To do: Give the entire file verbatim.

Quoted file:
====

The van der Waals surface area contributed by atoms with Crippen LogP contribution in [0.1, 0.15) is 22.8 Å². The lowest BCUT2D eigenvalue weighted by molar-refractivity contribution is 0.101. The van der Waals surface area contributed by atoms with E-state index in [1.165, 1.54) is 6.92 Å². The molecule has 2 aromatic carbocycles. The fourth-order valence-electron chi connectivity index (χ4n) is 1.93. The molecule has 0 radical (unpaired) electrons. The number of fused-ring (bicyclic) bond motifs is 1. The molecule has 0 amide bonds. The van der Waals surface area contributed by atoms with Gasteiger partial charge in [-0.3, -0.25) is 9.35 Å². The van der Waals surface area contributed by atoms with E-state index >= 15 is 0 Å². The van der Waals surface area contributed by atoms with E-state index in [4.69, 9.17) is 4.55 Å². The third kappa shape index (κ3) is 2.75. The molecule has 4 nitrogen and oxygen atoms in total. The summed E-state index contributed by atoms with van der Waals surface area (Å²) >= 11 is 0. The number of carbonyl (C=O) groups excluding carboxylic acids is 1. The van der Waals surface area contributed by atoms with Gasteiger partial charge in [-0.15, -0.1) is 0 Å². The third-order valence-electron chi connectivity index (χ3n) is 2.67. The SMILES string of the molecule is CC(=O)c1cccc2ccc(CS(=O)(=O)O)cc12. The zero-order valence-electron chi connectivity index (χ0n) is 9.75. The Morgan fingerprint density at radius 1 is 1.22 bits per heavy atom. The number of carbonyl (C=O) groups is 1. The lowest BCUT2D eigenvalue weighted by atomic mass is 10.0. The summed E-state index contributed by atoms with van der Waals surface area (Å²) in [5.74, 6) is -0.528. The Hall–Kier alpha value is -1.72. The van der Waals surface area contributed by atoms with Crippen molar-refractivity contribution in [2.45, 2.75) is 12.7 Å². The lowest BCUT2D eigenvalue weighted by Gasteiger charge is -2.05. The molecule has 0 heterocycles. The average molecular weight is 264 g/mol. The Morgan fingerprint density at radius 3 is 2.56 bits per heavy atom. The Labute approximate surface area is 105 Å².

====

The van der Waals surface area contributed by atoms with Crippen LogP contribution in [0.1, 0.15) is 22.8 Å². The lowest BCUT2D eigenvalue weighted by molar-refractivity contribution is 0.101. The van der Waals surface area contributed by atoms with E-state index in [1.165, 1.54) is 6.92 Å². The molecule has 2 aromatic carbocycles. The fourth-order valence-electron chi connectivity index (χ4n) is 1.93. The molecule has 0 radical (unpaired) electrons. The number of fused-ring (bicyclic) bond motifs is 1. The molecule has 0 amide bonds. The van der Waals surface area contributed by atoms with Gasteiger partial charge in [-0.3, -0.25) is 9.35 Å². The van der Waals surface area contributed by atoms with E-state index >= 15 is 0 Å². The van der Waals surface area contributed by atoms with E-state index in [4.69, 9.17) is 4.55 Å². The third kappa shape index (κ3) is 2.75. The molecule has 4 nitrogen and oxygen atoms in total. The summed E-state index contributed by atoms with van der Waals surface area (Å²) >= 11 is 0. The number of carbonyl (C=O) groups excluding carboxylic acids is 1. The van der Waals surface area contributed by atoms with Gasteiger partial charge in [-0.15, -0.1) is 0 Å². The third-order valence-electron chi connectivity index (χ3n) is 2.67. The SMILES string of the molecule is CC(=O)c1cccc2ccc(CS(=O)(=O)O)cc12. The zero-order valence-electron chi connectivity index (χ0n) is 9.75. The Morgan fingerprint density at radius 1 is 1.22 bits per heavy atom. The number of carbonyl (C=O) groups is 1. The lowest BCUT2D eigenvalue weighted by atomic mass is 10.0. The summed E-state index contributed by atoms with van der Waals surface area (Å²) in [5.74, 6) is -0.528. The Hall–Kier alpha value is -1.72. The van der Waals surface area contributed by atoms with Crippen molar-refractivity contribution in [2.45, 2.75) is 12.7 Å². The lowest BCUT2D eigenvalue weighted by Gasteiger charge is -2.05. The molecule has 0 heterocycles. The average molecular weight is 264 g/mol. The Morgan fingerprint density at radius 3 is 2.56 bits per heavy atom. The Labute approximate surface area is 105 Å².